I finally decided on this one because I wanted something age-appropriate that would work for them right now without being too childish {like the picture dictionaries} or too overwhelming {like the intermediate selections}. Truth is, they may “outgrow" it by middle school, but for 1st through 5th grade it’s at the perfect level.


Of all the children’s creative writing books we’ve tried, the girls like this one the best. It includes step-by-step guidelines for young wannabe authors to plan, draft, edit, and illustrate their own works.

There have been more that we’ve read along the way {you can check out a complete list of all the language arts books we’ve read this year here} but these have been consistent favorites during our homeschooling journey. Many we have checked out of the library multiple times, and will probably continue to do so each year as a review.

Thanks for reading. I hope you found something new-to-you to check out.

I’m glad you stopped by today, friend. If you would like to connect, you can find me attempting to be social on FacebookTwitter, and Instagram. Sharing this post as part of the hip homeschool hop hosted by Hip Homeschool Moms.

20 January 2016

Simplified Packing for Disney

Soon we’ll be embarking on another trip to Walt Disney World, one our favorite places. We are looking forward to checking out the many changes since our last visit.

Agent A chatting up Snow White on a previous visit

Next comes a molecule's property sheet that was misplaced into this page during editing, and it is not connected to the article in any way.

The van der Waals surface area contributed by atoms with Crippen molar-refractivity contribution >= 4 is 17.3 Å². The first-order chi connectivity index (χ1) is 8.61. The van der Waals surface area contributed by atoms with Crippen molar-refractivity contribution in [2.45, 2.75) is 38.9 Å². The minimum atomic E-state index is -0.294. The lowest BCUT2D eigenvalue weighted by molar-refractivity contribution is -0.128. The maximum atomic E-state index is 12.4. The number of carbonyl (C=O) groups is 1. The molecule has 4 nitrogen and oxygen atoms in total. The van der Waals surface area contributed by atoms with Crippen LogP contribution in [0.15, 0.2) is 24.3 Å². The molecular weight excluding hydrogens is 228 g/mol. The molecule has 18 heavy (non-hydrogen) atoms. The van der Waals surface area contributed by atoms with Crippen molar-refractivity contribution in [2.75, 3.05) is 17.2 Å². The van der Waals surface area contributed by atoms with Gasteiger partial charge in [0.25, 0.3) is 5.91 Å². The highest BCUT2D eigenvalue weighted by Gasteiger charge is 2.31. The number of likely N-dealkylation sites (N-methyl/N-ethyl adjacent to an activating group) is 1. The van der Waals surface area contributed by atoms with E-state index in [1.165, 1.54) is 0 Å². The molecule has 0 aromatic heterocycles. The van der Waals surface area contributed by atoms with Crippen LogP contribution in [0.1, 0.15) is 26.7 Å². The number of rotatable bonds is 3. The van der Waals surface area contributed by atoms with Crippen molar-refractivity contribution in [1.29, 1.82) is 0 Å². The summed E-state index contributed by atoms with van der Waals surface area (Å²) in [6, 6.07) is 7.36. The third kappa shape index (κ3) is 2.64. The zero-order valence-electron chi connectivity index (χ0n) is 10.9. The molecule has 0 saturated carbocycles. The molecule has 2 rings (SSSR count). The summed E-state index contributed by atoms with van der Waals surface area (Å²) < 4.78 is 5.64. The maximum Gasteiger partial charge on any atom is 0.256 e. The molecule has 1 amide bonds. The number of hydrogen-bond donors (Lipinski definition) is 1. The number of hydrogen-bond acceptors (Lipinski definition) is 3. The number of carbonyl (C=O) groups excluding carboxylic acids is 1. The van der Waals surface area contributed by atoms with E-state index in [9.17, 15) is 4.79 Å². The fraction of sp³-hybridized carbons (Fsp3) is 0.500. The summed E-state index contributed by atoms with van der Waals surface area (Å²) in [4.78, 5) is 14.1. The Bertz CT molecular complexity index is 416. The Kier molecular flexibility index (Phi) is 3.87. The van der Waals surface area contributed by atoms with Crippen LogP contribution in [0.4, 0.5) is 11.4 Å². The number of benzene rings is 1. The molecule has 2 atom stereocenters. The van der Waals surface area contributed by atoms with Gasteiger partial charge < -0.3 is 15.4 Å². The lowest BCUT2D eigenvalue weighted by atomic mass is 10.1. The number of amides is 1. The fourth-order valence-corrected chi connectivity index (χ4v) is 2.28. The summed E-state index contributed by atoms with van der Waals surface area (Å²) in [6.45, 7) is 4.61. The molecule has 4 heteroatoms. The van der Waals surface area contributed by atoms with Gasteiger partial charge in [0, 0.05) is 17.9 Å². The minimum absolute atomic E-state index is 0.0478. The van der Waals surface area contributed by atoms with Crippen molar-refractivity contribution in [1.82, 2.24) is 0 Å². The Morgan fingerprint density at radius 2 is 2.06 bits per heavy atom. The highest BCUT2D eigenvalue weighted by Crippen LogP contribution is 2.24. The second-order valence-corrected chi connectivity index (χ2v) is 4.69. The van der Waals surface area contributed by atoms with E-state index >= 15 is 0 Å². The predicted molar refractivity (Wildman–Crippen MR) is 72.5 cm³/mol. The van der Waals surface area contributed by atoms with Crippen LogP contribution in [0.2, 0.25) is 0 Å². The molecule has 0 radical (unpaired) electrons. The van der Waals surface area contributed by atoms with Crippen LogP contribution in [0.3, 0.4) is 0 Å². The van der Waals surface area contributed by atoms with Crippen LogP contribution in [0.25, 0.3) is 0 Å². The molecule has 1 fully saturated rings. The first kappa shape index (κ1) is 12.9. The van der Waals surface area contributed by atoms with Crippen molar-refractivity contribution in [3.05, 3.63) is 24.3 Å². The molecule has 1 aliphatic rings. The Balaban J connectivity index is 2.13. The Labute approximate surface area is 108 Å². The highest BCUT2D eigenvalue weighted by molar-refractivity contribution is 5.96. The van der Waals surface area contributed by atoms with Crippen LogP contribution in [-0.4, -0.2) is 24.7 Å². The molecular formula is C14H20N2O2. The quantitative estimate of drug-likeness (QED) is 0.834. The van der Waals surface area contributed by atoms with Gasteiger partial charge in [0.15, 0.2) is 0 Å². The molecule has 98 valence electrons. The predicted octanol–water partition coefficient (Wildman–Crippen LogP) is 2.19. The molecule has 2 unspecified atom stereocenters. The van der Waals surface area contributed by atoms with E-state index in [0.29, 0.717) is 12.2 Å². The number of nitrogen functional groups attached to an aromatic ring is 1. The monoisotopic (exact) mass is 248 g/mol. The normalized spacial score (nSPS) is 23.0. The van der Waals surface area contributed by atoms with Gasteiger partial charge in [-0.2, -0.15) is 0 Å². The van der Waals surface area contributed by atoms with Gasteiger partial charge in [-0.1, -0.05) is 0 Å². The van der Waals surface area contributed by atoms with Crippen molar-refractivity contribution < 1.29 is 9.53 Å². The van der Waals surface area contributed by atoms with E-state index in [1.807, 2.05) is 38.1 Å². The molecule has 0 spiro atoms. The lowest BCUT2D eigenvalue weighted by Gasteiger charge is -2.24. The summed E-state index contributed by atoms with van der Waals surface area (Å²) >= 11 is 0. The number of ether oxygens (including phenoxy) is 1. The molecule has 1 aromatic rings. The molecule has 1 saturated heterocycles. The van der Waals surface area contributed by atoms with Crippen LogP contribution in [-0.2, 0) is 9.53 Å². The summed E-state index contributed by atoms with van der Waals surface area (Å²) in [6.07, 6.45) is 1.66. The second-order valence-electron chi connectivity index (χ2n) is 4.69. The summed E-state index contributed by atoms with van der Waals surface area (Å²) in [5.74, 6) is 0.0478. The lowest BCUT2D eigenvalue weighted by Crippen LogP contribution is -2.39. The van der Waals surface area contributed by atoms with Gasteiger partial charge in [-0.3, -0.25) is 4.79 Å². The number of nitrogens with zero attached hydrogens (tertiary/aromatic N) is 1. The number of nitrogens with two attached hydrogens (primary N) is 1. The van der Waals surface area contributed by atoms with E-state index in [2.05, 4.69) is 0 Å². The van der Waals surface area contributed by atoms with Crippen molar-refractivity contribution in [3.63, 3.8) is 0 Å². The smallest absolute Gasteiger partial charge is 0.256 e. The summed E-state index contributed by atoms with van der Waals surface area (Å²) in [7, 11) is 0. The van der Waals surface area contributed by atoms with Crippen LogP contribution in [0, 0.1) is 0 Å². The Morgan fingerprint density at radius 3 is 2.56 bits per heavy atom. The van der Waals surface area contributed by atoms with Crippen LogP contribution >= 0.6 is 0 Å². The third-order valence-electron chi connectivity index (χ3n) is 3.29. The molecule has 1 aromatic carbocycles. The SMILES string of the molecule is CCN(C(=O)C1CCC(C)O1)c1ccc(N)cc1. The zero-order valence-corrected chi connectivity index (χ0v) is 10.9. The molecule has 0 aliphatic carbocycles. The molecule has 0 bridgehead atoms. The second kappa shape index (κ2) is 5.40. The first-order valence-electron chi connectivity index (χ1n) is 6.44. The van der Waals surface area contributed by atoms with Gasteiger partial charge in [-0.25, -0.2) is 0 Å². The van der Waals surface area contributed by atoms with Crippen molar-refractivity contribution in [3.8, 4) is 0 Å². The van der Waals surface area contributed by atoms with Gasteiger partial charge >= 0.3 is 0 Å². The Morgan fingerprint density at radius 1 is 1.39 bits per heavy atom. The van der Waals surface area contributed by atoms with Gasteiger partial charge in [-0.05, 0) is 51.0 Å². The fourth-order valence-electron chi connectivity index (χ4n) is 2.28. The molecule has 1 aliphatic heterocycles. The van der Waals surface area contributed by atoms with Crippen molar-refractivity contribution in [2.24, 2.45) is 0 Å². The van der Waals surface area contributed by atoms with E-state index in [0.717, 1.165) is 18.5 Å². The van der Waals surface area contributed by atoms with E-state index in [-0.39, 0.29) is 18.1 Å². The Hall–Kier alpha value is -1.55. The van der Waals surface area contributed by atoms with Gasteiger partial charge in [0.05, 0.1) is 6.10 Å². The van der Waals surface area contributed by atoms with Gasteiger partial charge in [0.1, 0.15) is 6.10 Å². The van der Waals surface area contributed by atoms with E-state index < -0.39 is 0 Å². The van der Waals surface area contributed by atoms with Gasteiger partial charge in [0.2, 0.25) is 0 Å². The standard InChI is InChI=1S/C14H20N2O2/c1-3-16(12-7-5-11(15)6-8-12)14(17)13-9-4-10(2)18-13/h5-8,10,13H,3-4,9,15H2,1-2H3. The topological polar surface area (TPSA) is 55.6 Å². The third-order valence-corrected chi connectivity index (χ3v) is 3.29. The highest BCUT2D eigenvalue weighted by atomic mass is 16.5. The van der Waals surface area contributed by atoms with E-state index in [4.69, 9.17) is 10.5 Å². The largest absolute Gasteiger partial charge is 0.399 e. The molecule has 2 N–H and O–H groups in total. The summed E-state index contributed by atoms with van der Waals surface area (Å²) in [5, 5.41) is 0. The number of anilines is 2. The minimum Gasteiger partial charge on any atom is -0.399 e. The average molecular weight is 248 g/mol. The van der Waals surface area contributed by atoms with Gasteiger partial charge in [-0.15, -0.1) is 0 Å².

I last wrote about packing for Walt Disney World two and a half years ago {when the Agents were 7, 5, and 2.5} so I figured it’s time for an update. {You can read the original one here.} Our overall plan looks different now that the Agents are older {currently 9.5, 7.5, and 5} and we travel by plane instead of by car. But, I still try to keep everything as simple as possible and pack as minimalist as feasible when traveling with kids.

Basically our packing plan can be broken down into three parts: what to take on the plane, what to put in the suitcases, and what to take into the parks.

What Goes With Us On the Plane

A backpack generally tends to be the easiest, hands-free bag option to use as a carry-on. This is primarily filled with entertainment for the Agents, including notebooks, colored pencils, a few books {yes, actual books; the Agents prefer to have a hard copy book to read on the plane}, and both Kindles. 

I also include our magic bands, Magic Express voucher {the bus that takes you from the airport to the resort}, my phone, a super pared down wallet {one ID card, one credit card, and small amount of cash}, and a copy of our hotel reservation. Lollipops tend to help with popping ears on take-off, so I throw in a few of those as well.

What We Pack in the Suitcases

Our party of five travels by air with two suitcases tops. Anything more than that is too much to worry about. We know we will not pack as neatly on the return trip, and we’re likely to be coming back with a few extra items, so neither one is completely full.